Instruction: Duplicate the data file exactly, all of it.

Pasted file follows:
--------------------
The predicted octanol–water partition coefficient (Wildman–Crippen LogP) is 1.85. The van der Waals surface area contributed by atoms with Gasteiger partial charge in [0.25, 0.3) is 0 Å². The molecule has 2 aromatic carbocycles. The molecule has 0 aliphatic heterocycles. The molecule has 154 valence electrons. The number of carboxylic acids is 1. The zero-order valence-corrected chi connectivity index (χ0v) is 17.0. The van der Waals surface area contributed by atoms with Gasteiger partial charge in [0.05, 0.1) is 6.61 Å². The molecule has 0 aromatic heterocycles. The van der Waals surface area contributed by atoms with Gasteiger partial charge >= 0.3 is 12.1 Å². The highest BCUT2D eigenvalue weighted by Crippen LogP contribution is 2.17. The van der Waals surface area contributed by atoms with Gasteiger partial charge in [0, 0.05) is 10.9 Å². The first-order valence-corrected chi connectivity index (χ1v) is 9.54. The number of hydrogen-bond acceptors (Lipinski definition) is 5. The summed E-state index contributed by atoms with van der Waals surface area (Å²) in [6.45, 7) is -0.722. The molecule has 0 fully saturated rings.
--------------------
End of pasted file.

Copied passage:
The predicted octanol–water partition coefficient (Wildman–Crippen LogP) is 1.85. The van der Waals surface area contributed by atoms with Gasteiger partial charge in [0.25, 0.3) is 0 Å². The molecule has 2 aromatic carbocycles. The molecule has 0 aliphatic heterocycles. The molecule has 154 valence electrons. The number of carboxylic acids is 1. The zero-order valence-corrected chi connectivity index (χ0v) is 17.0. The van der Waals surface area contributed by atoms with Gasteiger partial charge in [0.05, 0.1) is 6.61 Å². The molecule has 0 aromatic heterocycles. The van der Waals surface area contributed by atoms with Gasteiger partial charge >= 0.3 is 12.1 Å². The highest BCUT2D eigenvalue weighted by Crippen LogP contribution is 2.17. The van der Waals surface area contributed by atoms with Gasteiger partial charge in [0, 0.05) is 10.9 Å². The first-order valence-corrected chi connectivity index (χ1v) is 9.54. The number of hydrogen-bond acceptors (Lipinski definition) is 5. The summed E-state index contributed by atoms with van der Waals surface area (Å²) in [6.45, 7) is -0.722. The molecule has 0 fully saturated rings.